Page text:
They warned him. But Spencer Haywood didn’t care.
His mom had been picking cotton in Mississippi since she was 3 years old. It was time for her to enjoy her life. So Haywood, a 6-foot-9-inch forward, sued the NBA in 1970 for the right to play in its league, even though he was still in college. At the time, a player wasn’t eligible for the NBA until he had spent four years in college.
But the NBA refused to budge, so Haywood fought, all the way to the U.S. Supreme Court. He claimed he was a hardship case and entitled to early entry. On March 1, 1971, the court agreed, ruling that Haywood was entitled to enter the league under the Sherman Antitrust Act.
Basketball never would be the same.
Several generations of players owe thanks to Haywood for his courage to take on the NBA and pave the way for them to become multimillionaires earlier than they would have been entitled.
But that courage has come with a price. Curt Flood, who had fought baseball for the right to play where he wanted to, told Haywood his life would be hell for doing what he did. Thurgood Marshall, the first African-American justice on the U.S. Supreme Court, heard the case and told Haywood afterward that he would be ostracized.
They may have been right. Haywood compiled a Hall of Fame-worthy resume during 14 NBA seasons — he averaged 20.3 points and 10.3 rebounds, was a two-time All-NBA first-team selection and a four-time NBA All-Star and won an NBA title in 1980. He also won an Olympic gold medal in 1968.
Yet, he still has not taken the call from the Naismith Basketball Hall of Fame.
“I’m still suffering,” said Haywood, who lives in Las Vegas and owns a construction business. “If you look at all the things I did on the court, I would have been in a long time ago. But the (Supreme) court fight is the reason I’m not in. But I believe this is going to be my time.”
Haywood, 63, is one of 12 finalists, among them former UNLV coach Jerry Tarkanian and fellow Las Vegas resident and former NBA star guard Gary Payton. Speaking at the Discovery Children’s Museum, where his company installed the flooring and tiles in the bathrooms, Haywood talked candidly about his life — a life that was never about taking the safe route.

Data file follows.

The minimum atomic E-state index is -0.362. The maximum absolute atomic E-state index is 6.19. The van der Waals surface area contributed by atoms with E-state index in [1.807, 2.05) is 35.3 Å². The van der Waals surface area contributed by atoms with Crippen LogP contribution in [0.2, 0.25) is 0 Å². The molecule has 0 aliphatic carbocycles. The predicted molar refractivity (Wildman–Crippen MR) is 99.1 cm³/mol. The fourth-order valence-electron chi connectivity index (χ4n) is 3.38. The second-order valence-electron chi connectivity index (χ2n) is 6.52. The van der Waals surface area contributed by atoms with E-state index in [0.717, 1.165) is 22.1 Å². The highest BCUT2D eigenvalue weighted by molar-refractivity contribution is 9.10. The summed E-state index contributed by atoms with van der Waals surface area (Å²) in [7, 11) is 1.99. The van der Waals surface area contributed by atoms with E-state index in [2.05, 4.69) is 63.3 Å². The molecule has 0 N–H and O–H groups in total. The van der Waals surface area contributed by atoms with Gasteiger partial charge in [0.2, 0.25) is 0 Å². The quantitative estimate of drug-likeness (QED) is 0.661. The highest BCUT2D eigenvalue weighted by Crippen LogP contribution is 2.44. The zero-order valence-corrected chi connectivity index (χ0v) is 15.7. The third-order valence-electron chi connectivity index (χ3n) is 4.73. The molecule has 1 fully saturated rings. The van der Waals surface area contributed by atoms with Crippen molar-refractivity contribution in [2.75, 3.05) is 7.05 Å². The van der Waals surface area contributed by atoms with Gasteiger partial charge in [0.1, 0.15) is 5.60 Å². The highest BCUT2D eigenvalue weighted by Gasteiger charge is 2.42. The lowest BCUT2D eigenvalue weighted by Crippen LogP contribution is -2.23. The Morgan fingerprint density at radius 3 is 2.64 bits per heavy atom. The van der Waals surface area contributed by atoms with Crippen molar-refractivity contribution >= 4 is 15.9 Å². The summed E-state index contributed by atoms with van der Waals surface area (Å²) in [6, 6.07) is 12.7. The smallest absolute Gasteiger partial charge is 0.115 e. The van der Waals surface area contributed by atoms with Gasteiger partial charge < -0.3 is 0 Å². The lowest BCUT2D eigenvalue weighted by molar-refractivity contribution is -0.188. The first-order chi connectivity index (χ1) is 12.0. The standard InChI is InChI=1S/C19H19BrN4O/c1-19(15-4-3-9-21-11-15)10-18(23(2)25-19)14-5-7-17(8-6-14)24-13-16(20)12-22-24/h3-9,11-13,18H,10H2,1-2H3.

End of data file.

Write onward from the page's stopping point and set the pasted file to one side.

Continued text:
“It was that kind of time in American sports,” said Haywood, referring to the early 1970s, during which Flood challenged baseball’s reserve clause and boxing great Muhammad Ali fought for his right to refuse induction into the U.S. Army and not have to fight in Vietnam.
“Here’s the thing — I wasn’t looking for trouble. I just wanted to earn a living playing basketball. So when Seattle signed me (in 1970), and the NBA said I couldn’t play, I was angry. I couldn’t provide for my family. So I did what I had to do.”
With the support of SuperSonics owner Sam Schulman, who had signed Haywood to a $1.5 million, six-year contract, and a sharp legal team headed by Pete Brown and Al Ross, Haywood sued. But when he tried to play, he was served an injunction just prior to tipoff, and he had to leave the arena.
“The P.A. announcer would say to the crowd, ‘We have an illegal player on the Seattle roster,’ and that’s how I was introduced,” Haywood said. “Then I’d have to leave the building after they’d serve me with the injunction. I remember being in Cincinnati, and we were playing the Royals and I stood outside of Cincinnati Gardens in the snow waiting for the game to end so I could rejoin the team. I went through a lot of humiliation.”
But Haywood stood firm.
Along with the lawsuit filed against him by the NBA, the American Basketball Association was suing him for leaving its league. The ABA had allowed Haywood to enter the league after his sophomore year at the University of Detroit, and he had averaged 30.0 points and 19.5 rebounds for the Denver Rockets. And the NCAA joined the NBA’s lawsuit, because if Haywood won, the college game would take a major hit if other players decided to turn pro before their college eligibility expired.
“I was fighting a three-front war for a year,” Haywood said. “The NBA didn’t want me to come play in their league, the ABA wanted to keep me in their league, and the NCAA was mad because they knew they’d be hurt if I won.”
Haywood left Seattle in 1975 for New York, triggering a somewhat nomadic second half to his career. He played four years with the Knicks, and while in New York, he met and married supermodel Iman. He also played for the New Orleans Jazz and the Los Angeles Lakers, the team for which he won his championship. He ended his career with the Washington Bullets after the 1982-83 season — but only after he had played a season in Italy and was battling cocaine addiction.
“Have you seen that reality show on TV, ‘Basketball Wives?’ ” he asked rhetorically. “My life was a reality show long before that.”
Haywood and Iman divorced in 1987; they have one daughter. But he kicked his drug habit and rebuilt his life. He remarried in 1990, and he and his wife, Linda, have three daughters.
Yet, the ghosts of the past still seem to cling to Haywood. He said today’s players don’t seem to understand what he did in 1970.
“I’m still a pariah,” Haywood said. “I’ll be around Kobe, LeBron, Carmelo (Anthony) at USA Basketball camp and they won’t talk to me. What they don’t know, or want to know, is without me, there’s no them. But they’re in denial.”
Haywood could learn his fate as early as today. The Hall contacts inductees in advance of Monday’s official announcement in Atlanta during the Final Four.
“It will vindicate everything I went through,” he said of possibly getting the call after all these years.
Contact reporter Steve Carp at email@example.com or 702-387-2913. Follow him on Twitter: @stevecarprj.